Elon Musk was painted on Wednesday as either a liar who callously put the savings of “ordinary people” at risk or a well-intentioned visionary as lawyers made opening statements at the lawsuit focused on the Tesla buyout, which never happened.

Lawyers for the opposing sides painted very different portraits of Musk for the nine-person jury that will hear the three-week trial. The case centers on two tweets in August 2018 that the billionaire posted on Twitter, which he now owns.

The tweets indicated that Musk had lined up financing to take Tesla private at a time when the automaker’s shares fell amid production problems.

The prospect of a $72 billion buyout fueled a rally in the company’s stock, which came to an abrupt halt a week after it became clear it ultimately lacked the funds to complete the deal. Tesla shareholders then sued him, saying Tesla’s stock price wouldn’t have fluctuated so much if he hadn’t considered buying the company at $420 a share.

Nicholas Porritt, a lawyer representing Glenn Littleton and other Tesla shareholders in the class-action lawsuit, immediately slammed Musk in his address to the jury.

“Why are we here?” Porit asked. “We’re here because Elon Musk, the chairman and CEO of Tesla, lied. His lies caused ordinary people like Glenn Littleton to lose millions upon millions of dollars.” He also claimed that Musk’s tweet also harmed pension funds and other entities that owned Tesla stock at the time.

Musk’s lawyer, Alex Spiro, countered that the rise in Tesla shares after the tweet largely reflected investors’ faith in Musk’s ability to accomplish stunning feats, including building the world’s largest electric car maker and running SpaceX, a rocket ship maker.

“Mr. Musk is trying to do something that has never been done before. Everyone knows that,” Spiro told the jury.

Musk-Twitter reporters
Elon Musk in December 2022.

Susan Walsh/AP

Spiro added that Musk was in preliminary talks with representatives of Saudi Arabia’s Public Investment Fund to take Tesla private.

“He didn’t plan on tweeting that,” Spiro said of Musk’s Aug. 7, 2018, statement that is at the heart of the lawsuit. “It was a split-second decision” aimed at being as transparent as possible in discussing a potential deal with the Saudi fund.

After saying that “funding has been secured” for the buyout, Musk followed up with another tweet that suggested a deal was imminent.

Littleton, a 71-year-old investor from Kansas City, Missouri, was the first witness called for the trial. He said Musk’s demand for funding alarmed him because he had purchased a Tesla investment designed to reward him for believing that the automaker’s stock would eventually be worth much more than $420.

He said he sold most of his holdings to cut his losses, but in the process the value of his Tesla portfolio fell by 75%.

“The damage was done,” lamented Littleton. “I was in a state of shock.”

Littleton’s frustrations escalated in October 2018 when he lashed out at Tesla for not delivering cars on time for some of his nieces and nephews. This led him to become the lead investor in the lawsuit.

“I still believe in Tesla to this day. I believe,” said Littleton.

During cross-examination, a lawyer for Tesla’s board repeatedly questioned whether Littleton had legitimate reasons to believe a buyout was imminent, but the investor remained steadfast, even if he appeared confused at times.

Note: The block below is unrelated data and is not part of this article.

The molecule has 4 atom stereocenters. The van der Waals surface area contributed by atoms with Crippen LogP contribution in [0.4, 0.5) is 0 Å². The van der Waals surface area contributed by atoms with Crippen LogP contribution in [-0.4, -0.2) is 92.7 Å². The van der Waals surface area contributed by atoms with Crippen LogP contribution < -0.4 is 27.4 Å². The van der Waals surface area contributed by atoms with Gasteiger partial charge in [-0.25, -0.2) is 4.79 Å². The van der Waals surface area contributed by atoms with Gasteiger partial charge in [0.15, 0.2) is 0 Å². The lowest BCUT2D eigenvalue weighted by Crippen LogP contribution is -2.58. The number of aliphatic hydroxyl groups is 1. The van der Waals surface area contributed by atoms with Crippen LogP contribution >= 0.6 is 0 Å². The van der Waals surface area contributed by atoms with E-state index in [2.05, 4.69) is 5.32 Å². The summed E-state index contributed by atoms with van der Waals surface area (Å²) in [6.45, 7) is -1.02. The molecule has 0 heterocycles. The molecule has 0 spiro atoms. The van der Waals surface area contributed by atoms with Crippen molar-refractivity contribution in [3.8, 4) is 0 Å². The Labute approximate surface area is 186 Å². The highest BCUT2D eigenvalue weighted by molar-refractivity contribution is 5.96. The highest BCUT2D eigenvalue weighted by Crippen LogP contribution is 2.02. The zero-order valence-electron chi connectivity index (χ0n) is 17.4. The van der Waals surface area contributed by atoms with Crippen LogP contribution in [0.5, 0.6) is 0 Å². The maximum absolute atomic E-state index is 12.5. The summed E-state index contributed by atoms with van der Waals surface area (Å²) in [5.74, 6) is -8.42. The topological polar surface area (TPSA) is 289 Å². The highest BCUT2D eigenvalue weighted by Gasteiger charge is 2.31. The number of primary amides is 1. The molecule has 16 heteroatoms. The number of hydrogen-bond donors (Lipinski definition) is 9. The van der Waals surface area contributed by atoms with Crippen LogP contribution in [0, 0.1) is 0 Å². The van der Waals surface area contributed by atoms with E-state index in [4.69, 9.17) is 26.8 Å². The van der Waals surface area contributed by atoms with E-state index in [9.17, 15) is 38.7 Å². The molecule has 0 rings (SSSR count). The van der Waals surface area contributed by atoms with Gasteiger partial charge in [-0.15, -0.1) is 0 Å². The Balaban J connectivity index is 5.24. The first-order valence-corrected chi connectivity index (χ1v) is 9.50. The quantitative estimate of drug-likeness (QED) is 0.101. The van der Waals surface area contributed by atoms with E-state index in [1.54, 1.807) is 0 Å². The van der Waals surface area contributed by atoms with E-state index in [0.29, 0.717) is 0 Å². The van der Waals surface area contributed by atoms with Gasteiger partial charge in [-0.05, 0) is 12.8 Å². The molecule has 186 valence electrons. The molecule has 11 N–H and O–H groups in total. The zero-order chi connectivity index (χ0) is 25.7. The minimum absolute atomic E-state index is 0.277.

“The only thing that mattered to me was ‘secured funding,'” Littleton testified. “It was such a defining statement.”

Musk’s tweets in 2018 caught the attention of securities regulators, who concluded they were inaccurate and that he was lying. In the settlement they fforced him to pay 40 million dollars and demanded that he step down as chairman of Tesla.

U.S. District Judge Edward Chen, who is presiding over the trial, ruled that attorneys for the shareholders could not mention the settlement in the case.

But Chen has already ruled that Musk’s tweet was false, which can be cited during the trial without specific reference to the judge’s decision. Polit took that opportunity during his opening statement to tell jurors that they must believe Musk’s tweet was false, as the judge allowed. Spyro shook his head as he listened.

The outcome of the trial could affect the jury’s interpretation of Musk’s motives for the tweets. And Musk will have the opportunity to make his case before the jury.

After the trial was adjourned Wednesday, Porritt told The Associated Press he hoped to call Musk when the trial resumes Friday after two more witnesses testify. If time runs out on Friday, Musk will likely testify on Monday, Porritt said.

Musk’s management of Twitter — where he has uprooted staff and alienated users and advertisers — has proved unpopular with current Tesla shareholderswho are concerned that it gives less time to the automaker in a period of increased competition.

Those concerns contributed to a 65% decline in Tesla shares last year destroyed more than $700 billion in shareholder wealth — far more than the $14 billion swing that occurred between the highs and lows of the company’s stock from Aug. 7 to Aug. 17, 2018, the period at issue in the lawsuit.

Since then, Tesla stock has split twice, bringing the $420 price it tweeted in 2018 to $28 on an adjusted basis. Shares closed Wednesday at $128.78, down from the company’s November 2021 split-adjusted peak of $414.50.

After Musk abandoned the idea of ​​buying Tesla, the company overcame a production problem that led to a rapid rise in car sales, which sent its stock soaring and made Musk the richest man in the world until he bought Twitter. musk dropped from first place on the Rich List following the stock market’s reaction to his Twitter treatment.


Previous articleRussia says it has opened a criminal case against a US citizen accused of espionage
Next articlePennsylvania woman faces charges after her elderly parents were found shot and dismembered in their home